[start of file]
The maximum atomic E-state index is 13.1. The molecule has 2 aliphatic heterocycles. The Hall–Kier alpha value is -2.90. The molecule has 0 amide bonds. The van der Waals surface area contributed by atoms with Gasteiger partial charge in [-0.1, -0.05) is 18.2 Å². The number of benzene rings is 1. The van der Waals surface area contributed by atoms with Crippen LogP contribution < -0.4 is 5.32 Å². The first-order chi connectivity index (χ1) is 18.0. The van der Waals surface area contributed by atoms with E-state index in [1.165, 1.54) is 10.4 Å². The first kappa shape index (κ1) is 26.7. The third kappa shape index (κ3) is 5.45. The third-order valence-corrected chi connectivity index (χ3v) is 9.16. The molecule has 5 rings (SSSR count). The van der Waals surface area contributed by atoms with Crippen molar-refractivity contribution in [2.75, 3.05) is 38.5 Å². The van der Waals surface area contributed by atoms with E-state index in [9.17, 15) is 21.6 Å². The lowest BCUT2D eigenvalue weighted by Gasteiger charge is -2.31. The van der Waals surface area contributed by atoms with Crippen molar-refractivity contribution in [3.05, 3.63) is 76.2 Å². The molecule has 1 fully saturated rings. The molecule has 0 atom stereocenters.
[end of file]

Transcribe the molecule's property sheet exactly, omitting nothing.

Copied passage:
The maximum atomic E-state index is 13.1. The molecule has 2 aliphatic heterocycles. The Hall–Kier alpha value is -2.90. The molecule has 0 amide bonds. The van der Waals surface area contributed by atoms with Gasteiger partial charge in [-0.1, -0.05) is 18.2 Å². The number of benzene rings is 1. The van der Waals surface area contributed by atoms with Crippen LogP contribution < -0.4 is 5.32 Å². The first-order chi connectivity index (χ1) is 18.0. The van der Waals surface area contributed by atoms with E-state index in [1.165, 1.54) is 10.4 Å². The first kappa shape index (κ1) is 26.7. The third kappa shape index (κ3) is 5.45. The third-order valence-corrected chi connectivity index (χ3v) is 9.16. The molecule has 5 rings (SSSR count). The van der Waals surface area contributed by atoms with Crippen molar-refractivity contribution in [2.75, 3.05) is 38.5 Å². The van der Waals surface area contributed by atoms with E-state index in [9.17, 15) is 21.6 Å². The lowest BCUT2D eigenvalue weighted by Gasteiger charge is -2.31. The van der Waals surface area contributed by atoms with Crippen molar-refractivity contribution in [3.05, 3.63) is 76.2 Å². The molecule has 1 fully saturated rings. The molecule has 0 atom stereocenters.